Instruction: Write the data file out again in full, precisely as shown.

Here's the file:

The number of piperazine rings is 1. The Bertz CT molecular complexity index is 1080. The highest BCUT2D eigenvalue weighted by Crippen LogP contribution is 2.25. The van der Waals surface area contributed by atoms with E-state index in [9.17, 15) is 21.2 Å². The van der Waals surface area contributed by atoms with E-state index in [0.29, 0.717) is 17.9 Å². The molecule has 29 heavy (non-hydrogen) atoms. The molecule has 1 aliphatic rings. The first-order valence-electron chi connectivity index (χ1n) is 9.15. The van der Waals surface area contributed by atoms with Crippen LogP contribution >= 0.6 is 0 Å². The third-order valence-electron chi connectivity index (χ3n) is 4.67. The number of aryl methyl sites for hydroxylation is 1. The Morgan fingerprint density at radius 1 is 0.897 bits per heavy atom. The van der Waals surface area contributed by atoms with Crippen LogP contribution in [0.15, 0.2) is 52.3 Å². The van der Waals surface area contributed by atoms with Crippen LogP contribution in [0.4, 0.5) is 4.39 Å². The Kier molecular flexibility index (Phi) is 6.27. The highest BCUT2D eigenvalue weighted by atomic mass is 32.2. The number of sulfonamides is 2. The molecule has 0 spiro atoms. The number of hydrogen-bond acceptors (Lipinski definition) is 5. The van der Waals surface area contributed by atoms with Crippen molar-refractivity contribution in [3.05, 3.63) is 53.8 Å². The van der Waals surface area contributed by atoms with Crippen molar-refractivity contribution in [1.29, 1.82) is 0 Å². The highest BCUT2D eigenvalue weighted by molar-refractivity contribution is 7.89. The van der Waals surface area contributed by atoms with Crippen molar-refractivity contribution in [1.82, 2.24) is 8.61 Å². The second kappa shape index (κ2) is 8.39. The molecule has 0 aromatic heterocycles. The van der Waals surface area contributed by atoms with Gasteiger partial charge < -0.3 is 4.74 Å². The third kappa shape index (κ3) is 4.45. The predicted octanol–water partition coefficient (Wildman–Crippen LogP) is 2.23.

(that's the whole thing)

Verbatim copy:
The number of piperazine rings is 1. The Bertz CT molecular complexity index is 1080. The highest BCUT2D eigenvalue weighted by Crippen LogP contribution is 2.25. The van der Waals surface area contributed by atoms with E-state index in [9.17, 15) is 21.2 Å². The van der Waals surface area contributed by atoms with E-state index in [0.29, 0.717) is 17.9 Å². The molecule has 29 heavy (non-hydrogen) atoms. The molecule has 1 aliphatic rings. The first-order valence-electron chi connectivity index (χ1n) is 9.15. The van der Waals surface area contributed by atoms with Crippen LogP contribution >= 0.6 is 0 Å². The third-order valence-electron chi connectivity index (χ3n) is 4.67. The number of aryl methyl sites for hydroxylation is 1. The Morgan fingerprint density at radius 1 is 0.897 bits per heavy atom. The van der Waals surface area contributed by atoms with Crippen LogP contribution in [0.15, 0.2) is 52.3 Å². The van der Waals surface area contributed by atoms with Crippen LogP contribution in [0.4, 0.5) is 4.39 Å². The Kier molecular flexibility index (Phi) is 6.27. The highest BCUT2D eigenvalue weighted by atomic mass is 32.2. The number of sulfonamides is 2. The molecule has 0 spiro atoms. The number of hydrogen-bond acceptors (Lipinski definition) is 5. The van der Waals surface area contributed by atoms with Crippen molar-refractivity contribution in [3.05, 3.63) is 53.8 Å². The van der Waals surface area contributed by atoms with Crippen molar-refractivity contribution in [1.29, 1.82) is 0 Å². The highest BCUT2D eigenvalue weighted by molar-refractivity contribution is 7.89. The van der Waals surface area contributed by atoms with Crippen molar-refractivity contribution in [1.82, 2.24) is 8.61 Å². The second kappa shape index (κ2) is 8.39. The molecule has 0 aromatic heterocycles. The van der Waals surface area contributed by atoms with Gasteiger partial charge < -0.3 is 4.74 Å². The third kappa shape index (κ3) is 4.45. The predicted octanol–water partition coefficient (Wildman–Crippen LogP) is 2.23.